With the European skiing and snowboarding in full swing, we’re seeing a lot more patients with injuries sustained on the slopes coming through the doors of the clinic.
Skiing and snowboarding does have a reputation of being a risky sport, but the overall injury rate for skiers is a little lower than it is for snowboarders, who have a higher injury risk rate.
In general skiers tend to sustain injuries to the knee due to the twisting motion and the ski boot fixing the position of the ankle in place, leading to greater force transference than usual at the knee.
Around 45% of skiing injuries occur to the knee joint. The anterior cruciate ligament (found in the middle of the knee) is prone to rupture, when skiers weight continues forward during a fall. Rotation injuries can, as with borders not only injure the medial collateral ligament (a band of tissue on the inside of the knee) but sometimes also affect the cartilage inside the knee, otherwise known as the meniscus.
Snowboarders are more vulnerable to injuries of the shoulders, wrists and ankles. With 40% of injuries occurring to the wrist due to falls and the repetitive action of pushing up from the floor, which can cause over-strain of the ligaments at the palmar side of the wrist. This can lead to localised swelling and discomfort.
Skiing or snowboarding over rough terrain can alter the forces experienced through the lower back. If a turn isn’t quite successful it is possible to cause a jarring force into the lower back that can cause localised swelling between the small joints in the spine. This can cause an initial sharp pinching sensation that can later result in stiff and sore back.
Most injuries for both skiers and snowboarders occur either by falling down or loss of control during a jump, with a very small amount occurring by collision with other skiers or riders. This demonstrates the fact that the skiers or riders themselves’ are at fault. Poor fitness, poor selection of terrain or conditions, poor judgement of one’s ability, or poor maintenance of equipment are factors in many injuries.
The key message here is that many skiing and snowboarding injuries are preventable.
Some of the most common skiing and snowboarding injuries we see are:
- Knee ligament injuries, such as stretches or tears to the 4 major ligaments that provide stability to the knee joint. The anterior cruciate, the posterior cruciate, the medial collateral and the lateral collateral
- Shoulder dislocations
- Shoulder separations
- Stiff / sore backs
- Sprains to the lower extremities, such as calf, ankle, or foot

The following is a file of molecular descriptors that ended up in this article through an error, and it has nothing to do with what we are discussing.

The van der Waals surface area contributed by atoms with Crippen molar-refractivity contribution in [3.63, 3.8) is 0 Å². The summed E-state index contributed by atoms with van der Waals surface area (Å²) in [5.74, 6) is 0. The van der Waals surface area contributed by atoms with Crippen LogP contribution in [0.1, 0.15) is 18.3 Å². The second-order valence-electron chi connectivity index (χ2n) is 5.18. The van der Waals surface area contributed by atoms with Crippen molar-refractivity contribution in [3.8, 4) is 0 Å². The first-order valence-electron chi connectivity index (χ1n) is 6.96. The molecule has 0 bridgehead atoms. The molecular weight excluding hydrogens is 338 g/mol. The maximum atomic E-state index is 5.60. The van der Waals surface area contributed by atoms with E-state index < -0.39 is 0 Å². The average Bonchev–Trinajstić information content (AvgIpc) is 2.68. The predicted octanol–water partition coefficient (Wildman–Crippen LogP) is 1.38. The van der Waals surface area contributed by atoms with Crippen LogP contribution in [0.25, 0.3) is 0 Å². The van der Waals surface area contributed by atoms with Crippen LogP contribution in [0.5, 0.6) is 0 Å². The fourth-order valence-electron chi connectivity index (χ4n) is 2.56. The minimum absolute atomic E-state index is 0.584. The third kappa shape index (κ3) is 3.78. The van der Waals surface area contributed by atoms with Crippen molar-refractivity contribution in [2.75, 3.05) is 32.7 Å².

- Sprains to the upper extremities, such as wrist, hand, or thumb
Fortunately, most snow sport injuries are minor and should be treated immediately with R.I.C.E (rest, ice, compression and elevation).
The following treatments are recommended at Kinesis Clinic for the above injuries:
- Active Release Technique (ART)
- Graston Technique
- Deep Tissue Laser Therapy
- Sports Massage
If you’re planning a skiing or snowboarding holiday in the next couple of weeks, now is the time to think about how best to avoid any of these injuries.
Here are some top tips to an injury free snow sports holiday:
- Make an appointment with an Osteopath to address any long-standing or current injuries, aches or pains, to ensure you have the best possible and safest time on the slopes
- If you know that you’re prone to an injury in a particular area, i.e. that dodgy knee, then it’s always best to prevent injury by supporting this joint with sports tape whilst on the mountain. We offer a strapping service with a special kinesiology/sports tape called Rock Tape. It provides support while allowing full range of motion, helps to decrease pain and unload tissue via decompression
- Ensure you have suitable, well-maintained and properly adjusted equipment (including a helmet and gloves)
- Always get your boots properly fitted to prevent unwanted movement that can be the precursor to twists and strains in the lower limbs
- Specially fitted insoles such as Superfeet can be hugely beneficial to tailor fit your boots to your foot. Superfeet insoles are available in the clinic alongside a fitting service
- Although it might be a holiday, both skiing and snowboarding have rigorous physical demands on the body so it’s advisable to exercise before you go. Remember it’s important to keep muscles strong to allow maximum stability at joints
- Technique is key. It’s always worth having a refresher lesson to ensure that you aren’t starting your holiday with any bad habits
* Always remember to stretch before and after skiing or snowboarding
* Warm up with some dynamic stretches or movements (such as lunges or squats) as these will activate the muscles being used during skiing and snowboarding
* Do some static stretching at the end of your day on the slopes, holding the stretches for between 10-30 seconds to help improve mobility and range of movement
* Don’t forget to breathe easily whilst performing of exercises
The most important thing in all this though is to enjoy your holiday and put yourself in the best stead to come back home with nothing more than good memories.
If you do experience any injuries on the slopes, remember R.I.C.E and give us a call on your return further assistance.
For further information on any of the above or to make an appointment, please call: 01483 50431
book online @ https://www.kinesisclinic.co.uk/book-now/